2 3 Every year, millions of U.S. women must decide whether to have their uteri removed to treat painful and 4 incapacitating gynecologic disorders, such as uterine fibroids, endometriosis, and prolapse. Unfortunately, 5 decisions about hysterectomy may be influenced as much by a woman's race as by objective clinical 6 indications. Despite hysterectomy's prevalence, little is known about how these surgery decisions are made: 7 the existing literature is limited by non-generalizable single-institution studies, racially homogenous samples, 8 inadequate control for symptom severity, and inability to measure the influences of the culture of the healthcare 9 system. The long-term goal of this proposal is to ensure that women of all backgrounds are treated in an 10 equitable manner when it comes to hysterectomy decision-making. To achieve this goal, the objectives of this 11 application are to understand where racial differences in treatment with gynecologic surgery arise and to 12 evaluate the extent to which racial/ethnic differences in hysterectomy treatment constitute surgical disparities. 13 The central hypothesis is that clinical severity will not fully account for all racial/ethnic differences in 14 hysterectomy treatment. We hypothesize that provider-level and practice-level clinical culture can impede 15 equitable dissemination of surgical innovations in hysterectomy. The rationale for the proposed research is that 16 identifying multilevel health care-system influences on hysterectomy receipt will help identify the best targets 17 on which to intervene to achieve equitable surgical care of women's gynecologic conditions. The hypotheses 18 will be tested by pursuing three specific aims: 1) Determine the extent to which the clinical threshold for 19 hysterectomy (uterine weight, pre-operative anemia, pre-operative pain) varies by race/ethnicity; 2) Quantify 20 the extent to which minority patients are differentially likely to be treated by low-volume providers and by 21 practices with high propensity to perform hysterectomy; and 3) Identify drivers of the dissemination of bilateral 22 salpingectomy with ovarian retention (BSOR) at the time of hysterectomy and the extent to which this 23 dissemination varied by race/ethnicity. This approach is innovative because it directly evaluates the 24 longstanding but untested hypothesis that racial differences in clinical severity explain differences in 25 hysterectomy rates. The work also employs an innovative multilevel framework including provider- and 26 practice-level factors. Finally, the work investigates how surgical culture can facilitate or impede the 27 dissemination of a cancer risk-reducing surgical innovation. This work will have sustained impact because it 28 goes beyond documenting racial differences: when this work is completed, we will understand what disparities 29 exist but also how these differences arise. Gynecologic problems are under-investigated relative to their high 30 prevalence, impact on quality of life, and long-term effects of treatment on the health of tens of millions of U.S. 31 women. Fortunately, hysterectomy is both common and amenable to change; therefore, identifying targets to 32 improve equity in the surgery can exert a powerful influence on the gynecologic surgery field. 33 1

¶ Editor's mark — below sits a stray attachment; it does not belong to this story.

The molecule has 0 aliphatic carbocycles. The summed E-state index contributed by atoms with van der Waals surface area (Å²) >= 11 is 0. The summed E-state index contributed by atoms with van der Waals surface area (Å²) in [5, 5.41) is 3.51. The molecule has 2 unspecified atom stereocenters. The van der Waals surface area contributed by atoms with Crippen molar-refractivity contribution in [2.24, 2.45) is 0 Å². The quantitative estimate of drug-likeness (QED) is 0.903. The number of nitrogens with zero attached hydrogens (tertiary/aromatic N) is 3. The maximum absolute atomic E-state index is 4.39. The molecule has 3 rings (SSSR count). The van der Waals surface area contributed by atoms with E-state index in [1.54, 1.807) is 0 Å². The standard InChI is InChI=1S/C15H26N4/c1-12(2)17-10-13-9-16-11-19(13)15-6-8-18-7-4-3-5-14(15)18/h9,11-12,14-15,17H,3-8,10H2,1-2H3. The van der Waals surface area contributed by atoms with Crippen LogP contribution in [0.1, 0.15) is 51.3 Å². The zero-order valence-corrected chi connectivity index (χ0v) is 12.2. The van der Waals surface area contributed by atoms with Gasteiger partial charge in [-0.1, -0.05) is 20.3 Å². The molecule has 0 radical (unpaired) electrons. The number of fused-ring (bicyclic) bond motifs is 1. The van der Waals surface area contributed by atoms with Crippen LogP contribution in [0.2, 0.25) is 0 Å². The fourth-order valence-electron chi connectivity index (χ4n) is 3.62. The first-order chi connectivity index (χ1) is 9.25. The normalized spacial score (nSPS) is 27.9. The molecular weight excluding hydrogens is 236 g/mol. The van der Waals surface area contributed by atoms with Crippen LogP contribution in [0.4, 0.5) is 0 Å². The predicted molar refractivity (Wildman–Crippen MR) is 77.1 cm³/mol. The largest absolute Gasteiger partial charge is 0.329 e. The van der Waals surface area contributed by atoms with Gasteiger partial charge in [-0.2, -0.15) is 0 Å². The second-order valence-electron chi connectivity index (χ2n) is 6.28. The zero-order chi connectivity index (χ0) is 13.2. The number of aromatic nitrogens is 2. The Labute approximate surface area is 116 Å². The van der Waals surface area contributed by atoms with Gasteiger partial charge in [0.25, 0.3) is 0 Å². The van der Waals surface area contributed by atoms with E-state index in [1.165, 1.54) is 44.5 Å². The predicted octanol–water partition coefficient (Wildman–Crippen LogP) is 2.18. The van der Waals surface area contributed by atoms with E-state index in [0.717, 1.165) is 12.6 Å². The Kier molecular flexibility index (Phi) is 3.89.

Since the 1980s, hysterectomy, or uterus-removal surgery, has been extremely common and marked by large racial differences. It's not clear whether these racial differences are because of legitimate medical need or inequitable treatment by the healthcare system. Analyzing thousands of medical records, we will evaluate what's driving these long-standing racial differences: medical need or the culture of healthcare?
|Hong, Jin-Liern; Jonsson Funk, Michele; LoCasale, Robert et al. (2018) Generalizing Randomized Clinical Trial Results: Implementation and Challenges Related to Missing Data in the Target Population. Am J Epidemiol 187:817-827|